Exploring Conceptual Differences Between Art and Literature

4 05 2010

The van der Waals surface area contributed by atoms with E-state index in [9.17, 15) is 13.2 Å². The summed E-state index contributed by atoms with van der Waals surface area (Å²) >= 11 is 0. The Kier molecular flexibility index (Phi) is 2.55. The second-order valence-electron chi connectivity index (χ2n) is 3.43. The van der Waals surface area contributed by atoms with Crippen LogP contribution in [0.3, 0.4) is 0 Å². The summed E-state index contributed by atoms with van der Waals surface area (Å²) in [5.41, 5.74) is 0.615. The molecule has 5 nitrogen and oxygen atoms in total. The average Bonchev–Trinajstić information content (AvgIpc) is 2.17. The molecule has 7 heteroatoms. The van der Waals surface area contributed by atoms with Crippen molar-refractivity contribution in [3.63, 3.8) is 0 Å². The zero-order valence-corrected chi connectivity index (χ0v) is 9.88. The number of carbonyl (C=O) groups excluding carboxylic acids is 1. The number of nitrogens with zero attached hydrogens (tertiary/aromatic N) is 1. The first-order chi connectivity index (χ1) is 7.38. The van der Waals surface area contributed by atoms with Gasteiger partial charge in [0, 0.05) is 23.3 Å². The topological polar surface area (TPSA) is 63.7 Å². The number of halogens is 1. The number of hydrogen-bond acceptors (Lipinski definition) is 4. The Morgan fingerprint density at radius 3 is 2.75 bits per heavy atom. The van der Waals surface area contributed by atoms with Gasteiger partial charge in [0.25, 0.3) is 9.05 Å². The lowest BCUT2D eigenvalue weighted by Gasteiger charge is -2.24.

Reading and writing have been changing the ways in which humans think since their invention hundreds of years ago. Despite the fact that, only a few hundred years ago, the majority of the population could not read or write, these skills have become not only advantageous but truly essential to functioning in daily life. These skills are in no way static, as developments in technology are constantly influencing the ways that we use them. In fact, the definitions of age-old words have been challenged by developments in technology in recent years and its impact on thought. One piece that questions the boundaries of two specific terms, namely art and literature, is “Chemical Landscapes Digital Tales” by Edward Falco. This piece, which is available on the Electronic Literature Organization’s website (http://collection.eliterature.org), combines mock “photographs” of landscapes (created in a laboratory with chemicals and a flashlight) with “tales” that are meant to parallel the feelings and ideas suggested by the photographs. This piece is not an example of legitimate writing, which can be defined as a product of mental power that encourages intellectual thought from the careful interpretation of words ordered very intentionally, because its purpose is really to create a feeling visually rather than intellectually, it contains minimal amounts of written words, and it doesn’t follow a specific direction or plot. Its characteristics are, however, rather reminiscent of a piece of artwork.